The primary function of the concept is helping patients with dementia through their illness. The application does this through six key features: a medication list, an emergency contact, a game, an interactive reminders space, the alarms feature, and a simple user-interface.
The first key feature of Alois is its list of the five most common Alzheimer’s medications on the Warnings page. These medications are Aricept, Razadyne, Namenda, Exelon, and Namzaric. The app lists these drugs and their side effects. Therefore, a patient and his or her caregiver can check the side effects of a medication that the patient is about to take.
The second key feature of Alois is its ability to set an emergency contact. It lists a police and fire contact on the Warnings screen. Furthermore, it allows a patient to store emergency contact using the “Pick Contact” button. The patient can choose anyone in their phone contacts, and the app will display their number so it can be easily accessed later.
The third key feature of Alois is a game to improve memory. Dr. Evangelina Castaneda, a University of Chicago alumna and an experienced doctor, suggested this game. A patient could do a task and check with a caregiver if they got it correct. Over time, this will improve memory and cognitive function.
The fourth key feature of Alois is the ability to write notes to check later. In the Reminders section, a patient can write notes and save them. Instead of remembering what they need to, they can type it onto the app. If the patient is unable to type into the app, the caregiver can type onto the app. This function ensures that patients can remember key timings, such as those when they have to take their medicine.
The crucial fifth feature of Alois is the alarms feature. When a patient sets the alarm using Alois’s easy-to-use interface, Alois will send a notification to their phone when the alarm rings. Alois’s alarm interface is different from conventional alarm interfaces because it does not require the patient to input a time to set the alarm; instead, they can move the hands on a clock, which is much simpler.
The final key feature of Alois is the simple user-interface in the third tab. All tabs have a simple user-interface, but the user interface is a focal point of the third tab. First, a reinforcing message can help guide the users. Perhaps the user gets distracted and forgets what they were doing. This forgetfulness is not a problem because the application has messages to help keep users on track while using the various functionalities of the Alois application. These reinforcing messages help scientifically soothe the individual by helping them orient themselves with the task ahead and the environment around them. From a design standpoint, the oversized icons also help Alzheimer’s patients not miss critical parts of the application visually. The balance between keeping icons visible while keeping the interface visually acceptable is critical here. Overall, the simple user interface is critical in solidifying the application from a strict design and scientific standpoint through direct technological means.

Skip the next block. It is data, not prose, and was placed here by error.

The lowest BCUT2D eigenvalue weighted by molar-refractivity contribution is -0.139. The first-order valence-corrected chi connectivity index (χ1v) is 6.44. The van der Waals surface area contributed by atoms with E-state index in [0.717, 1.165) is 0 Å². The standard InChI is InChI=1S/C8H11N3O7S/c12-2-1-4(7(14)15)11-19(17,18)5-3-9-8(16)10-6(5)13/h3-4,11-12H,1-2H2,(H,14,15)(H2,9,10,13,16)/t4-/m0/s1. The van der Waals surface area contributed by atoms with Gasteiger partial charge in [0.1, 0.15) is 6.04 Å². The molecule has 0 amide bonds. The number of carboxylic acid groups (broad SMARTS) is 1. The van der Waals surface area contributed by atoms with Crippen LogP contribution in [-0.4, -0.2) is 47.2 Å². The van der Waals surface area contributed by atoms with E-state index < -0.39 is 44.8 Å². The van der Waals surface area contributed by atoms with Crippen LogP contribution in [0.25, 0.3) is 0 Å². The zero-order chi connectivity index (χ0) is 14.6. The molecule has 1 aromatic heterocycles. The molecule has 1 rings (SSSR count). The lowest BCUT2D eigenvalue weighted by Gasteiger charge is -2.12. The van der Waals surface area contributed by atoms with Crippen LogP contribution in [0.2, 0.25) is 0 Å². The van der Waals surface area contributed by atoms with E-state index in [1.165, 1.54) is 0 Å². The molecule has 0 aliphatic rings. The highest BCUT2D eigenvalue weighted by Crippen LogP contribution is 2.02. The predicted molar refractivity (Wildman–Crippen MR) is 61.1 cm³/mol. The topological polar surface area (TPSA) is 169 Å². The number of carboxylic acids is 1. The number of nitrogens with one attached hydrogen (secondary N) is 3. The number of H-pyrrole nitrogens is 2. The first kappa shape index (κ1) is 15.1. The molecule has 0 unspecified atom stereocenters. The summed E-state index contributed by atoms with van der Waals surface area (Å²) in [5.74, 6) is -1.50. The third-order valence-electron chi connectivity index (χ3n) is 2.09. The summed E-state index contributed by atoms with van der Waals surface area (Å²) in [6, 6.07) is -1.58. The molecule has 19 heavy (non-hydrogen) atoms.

Alois helps dementia patients through these six significant features: a medication list, an emergency contact, a game, an interactive reminders space, the alarms feature, and a simple user-interface.
We are also going to several events soon to market our app further. Due to our recent win in the Congressional App Challenge (https://www.congressionalappchallenge.us/19-TX30), we were invited to Capitol Hill to showcase our app to the US House of Representatives. Dementia is a problem across America and the world. Each Congressperson has constituents who either have dementia or have a loved one with dementia. Therefore, Congresspeople will want to incorporate our app into nursing homes in their districts. Therefore, we intend to use this event for marketing our app in the United States further. The United States has many nursing home chains that have nursing homes outside of the US. If we get into these nursing homes in the United States, likely, we can also get into their nursing homes abroad.
Another event we are going to is an event near Austin, TX in August 2020. Over 700 nursing home and healthcare professionals are expected to show up, alongside several hundred potential consumers. The event is specifically about Alzheimer’s Disease and dementia, which increases the likelihood that the individual people can either become users of our app or tell a loved one who has dementia to use Alois. This event will be a significant event in terms of marketing for Alois. Many nursing home chains in Texas have nursing homes outside of Texas and even outside of the United States. If we become acquainted with these nursing home chains, we can expand to other nursing homes in the nursing home chains outside of Texas and internationally.
We will continue to consult with Dr. Evangelina Castaneda about Alois. We are also looking into two nursing homes in Plano, Texas that she gave us reference information for. Both of these nursing homes are in nursing home chains that expand across the world, meaning that we could also expand across the world via networking across these nursing home chains.
One key note is the exclusivity of English-speaking countries using Alois. We intend to change this unfortunate situation by developing a Spanish version of Alois. Once we develop this app, we can license this app to several markets. These markets include Mexico and Central America, the Caribbean, Spain, the Philippines, Equatorial Guinea, and North Africa. We are currently developing this application, and we intend to develop Alois in other languages, including French and Mandarin. This prospective development provides the prospect of genuinely global outreach for Alois.
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